VICTORIAN SOUTH SUFFOLK SOCIETY

SOUTH SUFFOLK - THE BREED FOR PRIME MEAT

 

 

HISTORY OF THE SOUTH SUFFOLK SHEEP BREED

 

 The Southdown breed was first written about in the 1400's.  It was pastured in the grass covered chalk hills that run from east to west in the counties of  Sussex and Kent in coastal south east England,  The Southdown was noted for its fine textured fleshing.  It was a small sheep until the mid 1900's when stud masters increased the length and height of the sheep and endeavored to select for a more open faced sheep.

In the late 1700's, livestock was still driven on hoof as the need arose and in the hard slatey hills of Norfolk there was a sheep called the Norfolk Horn, known for its ability to thrive where others would die and its ability to walk up to 150km to market and not loose any body weight.

During this time a Southdown ram was mated to Norfolk Horn ewes and produced an interesting looking hornless sheep with black face and legs.  This new sheep was considered a fixed type by 1810 and in 1859 the breed was called Suffolk.

In the spring of 1886 at the town of Stowmark in the county of Suffolk, the Suffolk Sheep Society of Great Britain and Ireland was formed.

The fleece of the Suffolk is seven to eight centimeters in length and of about 26 microns and is used for hosiery, knitting yarns and tweeds.  Both Suffolks and Southdown’s are spread into most sheep breeding countries of the world, primarily for the production of prime lambs.

South Suffolk breeders in this country are indebted to George Gould (1865-1941) of Canterbury, New Zealand.

George Gould had a Southdown Stud and in 1913 imported the first Suffolks into New Zealand.  He believed that by crossing the Suffolk with the Southdown one could combine the best features of both breeds, ie.the leaner carcass of the Suffolk and the finer texture of the meat of the Southdown.

The cleaner face and legs of the Suffolk lift the progeny up out of the grass seeds and George always maintained that an open faced sheep was a better "doing" sheep and constantly pushed this point in regard to cleaning up the faces of the pure Southdown breed as well as increasing their size.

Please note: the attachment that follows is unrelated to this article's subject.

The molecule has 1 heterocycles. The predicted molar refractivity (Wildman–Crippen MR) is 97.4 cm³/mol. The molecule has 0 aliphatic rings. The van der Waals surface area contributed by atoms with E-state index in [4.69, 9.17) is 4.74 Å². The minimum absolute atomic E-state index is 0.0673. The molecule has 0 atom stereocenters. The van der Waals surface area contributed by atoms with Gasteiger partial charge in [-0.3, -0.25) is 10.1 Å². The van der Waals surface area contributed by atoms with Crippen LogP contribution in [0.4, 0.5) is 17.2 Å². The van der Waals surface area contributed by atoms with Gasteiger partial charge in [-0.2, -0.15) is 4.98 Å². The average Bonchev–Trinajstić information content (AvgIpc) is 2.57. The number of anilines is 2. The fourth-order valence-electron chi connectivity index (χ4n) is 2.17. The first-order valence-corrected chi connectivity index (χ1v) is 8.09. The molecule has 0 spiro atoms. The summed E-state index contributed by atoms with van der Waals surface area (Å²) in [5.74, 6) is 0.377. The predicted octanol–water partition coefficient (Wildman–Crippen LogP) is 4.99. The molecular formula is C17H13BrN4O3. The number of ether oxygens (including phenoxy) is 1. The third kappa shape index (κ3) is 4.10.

Forty years after his death, the Southdown stud masters saw the wisdom of what he had said and have done just that.

By 1929 George Gould was crossing the two parental breeds both ways and found as Dr (now Sir John) Hammond of the School of Agriculture Cambridge University had said "that due to the genetic closeness of the parental breeds, there was not much likelihood of the splitting up of type'.

In 1940 The Council of The New Zealand Sheep Breeders Association accepted Mr Gould's new breed of sheep (South Suffolk) into their flock book as an Appendix flock.

Taken from a letter to George Gould from Sir John Hammond, dated 28-3-1941.'Over here Suffolk/Southdown (South Suffolk) makes about the best carcass we can produce- it has the short thick hind legs of the Southdown with the thickness of lean meat of the Suffolk- one finds in these crosses few animals that contain too much fat in proportion to lean as sometimes occurs in the Southdown. The Suffolk/ Southdown (South Suffolk) not only has the good conformation of the Southdown but also has rather more weight for age, which makes it a good commercial proposition.'

The first South Suffolks were imported into Australia in1946 by Mr C.H. Kennedy of Yooraling Stud, Cunderdin,W.A.  By 1959 eight Australian studs were registered in the NZ flock book.

On September 23,1958 Mr S.W.Porter of Orford, Victoria, Mr G.C. Mackie, of Culcairn, NSW, Mr R.G.Ireland and Mr A.F. Clarke of Yankalilla, S.A.formed the Australian South Suffolk Sheep Society, which printed a flock book for the breed for 14 years prior to the amalgamation with the Australian Society of Breeders of British Sheep (ASBBS) in September 1972.

From the time of the formation of the Australian Society, the South Suffolk breed gradually took its place in Australia and has some of the top sires for the production of prime lambs that have the early maturing, long carcasses and thick hind legs demanded by both the producer and consumer alike.

The South Suffolk is noted for its easy lambing (small heads and shoulders well let in), hardiness at birth, prepotency and its early maturity.  South Suffolk lambs are uniform in quality.

South Suffolk rams possess great libido and seem to last more years which is a great plus for the commercial breeder.  South Suffolk rams may be used on any breed of ewe and will even produce prime lambs from Merino ewes.

South Suffolks have been prominent in many carcass competitions where they have yielded up to 59% cold dead weight of their live weight.  South Suffolk sired lambs with their short fine fleece are known to be able to stand a check and still "come again" without having to be shorn, as is the case with the more open wooled breeds.

This is an edited version of the history written by Mr Ted Gain, Kameroo South Suffolk Stud, for The Muster.

 

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